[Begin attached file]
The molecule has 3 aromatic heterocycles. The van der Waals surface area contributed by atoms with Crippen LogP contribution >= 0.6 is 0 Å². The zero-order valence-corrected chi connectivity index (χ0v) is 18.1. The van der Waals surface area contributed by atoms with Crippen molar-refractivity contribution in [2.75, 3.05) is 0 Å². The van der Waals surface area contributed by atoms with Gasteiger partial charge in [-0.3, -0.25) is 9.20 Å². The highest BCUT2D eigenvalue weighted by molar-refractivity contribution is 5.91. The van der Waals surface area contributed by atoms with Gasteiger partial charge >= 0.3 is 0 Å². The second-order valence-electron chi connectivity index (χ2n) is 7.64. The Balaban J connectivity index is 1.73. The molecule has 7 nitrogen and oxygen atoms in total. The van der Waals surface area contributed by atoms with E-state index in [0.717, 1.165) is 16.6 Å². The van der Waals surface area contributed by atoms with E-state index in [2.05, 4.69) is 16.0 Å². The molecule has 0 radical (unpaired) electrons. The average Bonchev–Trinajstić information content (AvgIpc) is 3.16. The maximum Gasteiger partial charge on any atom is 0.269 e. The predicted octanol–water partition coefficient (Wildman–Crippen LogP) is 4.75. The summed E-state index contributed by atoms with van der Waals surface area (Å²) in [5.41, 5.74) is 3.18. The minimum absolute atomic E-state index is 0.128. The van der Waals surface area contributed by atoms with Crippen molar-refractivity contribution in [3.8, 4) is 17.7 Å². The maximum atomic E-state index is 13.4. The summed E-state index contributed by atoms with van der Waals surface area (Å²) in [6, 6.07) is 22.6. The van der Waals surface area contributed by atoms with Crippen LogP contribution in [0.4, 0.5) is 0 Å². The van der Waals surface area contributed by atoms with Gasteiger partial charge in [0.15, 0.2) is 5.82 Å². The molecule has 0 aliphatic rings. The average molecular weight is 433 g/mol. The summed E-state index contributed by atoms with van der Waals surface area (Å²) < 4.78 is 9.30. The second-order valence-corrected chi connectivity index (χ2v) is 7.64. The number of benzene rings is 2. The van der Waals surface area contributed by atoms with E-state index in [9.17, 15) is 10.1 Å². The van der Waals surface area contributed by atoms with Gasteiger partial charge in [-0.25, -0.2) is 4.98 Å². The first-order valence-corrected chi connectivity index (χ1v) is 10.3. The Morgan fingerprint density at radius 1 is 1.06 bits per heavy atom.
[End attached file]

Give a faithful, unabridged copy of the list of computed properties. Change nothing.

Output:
The molecule has 3 aromatic heterocycles. The van der Waals surface area contributed by atoms with Crippen LogP contribution >= 0.6 is 0 Å². The zero-order valence-corrected chi connectivity index (χ0v) is 18.1. The van der Waals surface area contributed by atoms with Crippen molar-refractivity contribution in [2.75, 3.05) is 0 Å². The van der Waals surface area contributed by atoms with Gasteiger partial charge in [-0.3, -0.25) is 9.20 Å². The highest BCUT2D eigenvalue weighted by molar-refractivity contribution is 5.91. The van der Waals surface area contributed by atoms with Gasteiger partial charge >= 0.3 is 0 Å². The second-order valence-electron chi connectivity index (χ2n) is 7.64. The Balaban J connectivity index is 1.73. The molecule has 7 nitrogen and oxygen atoms in total. The van der Waals surface area contributed by atoms with E-state index in [0.717, 1.165) is 16.6 Å². The van der Waals surface area contributed by atoms with E-state index in [2.05, 4.69) is 16.0 Å². The molecule has 0 radical (unpaired) electrons. The average Bonchev–Trinajstić information content (AvgIpc) is 3.16. The maximum Gasteiger partial charge on any atom is 0.269 e. The predicted octanol–water partition coefficient (Wildman–Crippen LogP) is 4.75. The summed E-state index contributed by atoms with van der Waals surface area (Å²) in [5.41, 5.74) is 3.18. The minimum absolute atomic E-state index is 0.128. The van der Waals surface area contributed by atoms with Crippen molar-refractivity contribution in [3.8, 4) is 17.7 Å². The maximum atomic E-state index is 13.4. The summed E-state index contributed by atoms with van der Waals surface area (Å²) in [6, 6.07) is 22.6. The van der Waals surface area contributed by atoms with Crippen LogP contribution in [0.4, 0.5) is 0 Å². The van der Waals surface area contributed by atoms with Gasteiger partial charge in [0.15, 0.2) is 5.82 Å². The molecule has 0 aliphatic rings. The average molecular weight is 433 g/mol. The summed E-state index contributed by atoms with van der Waals surface area (Å²) < 4.78 is 9.30. The second-order valence-corrected chi connectivity index (χ2v) is 7.64. The number of benzene rings is 2. The van der Waals surface area contributed by atoms with E-state index in [9.17, 15) is 10.1 Å². The van der Waals surface area contributed by atoms with Gasteiger partial charge in [-0.25, -0.2) is 4.98 Å². The first-order valence-corrected chi connectivity index (χ1v) is 10.3. The Morgan fingerprint density at radius 1 is 1.06 bits per heavy atom.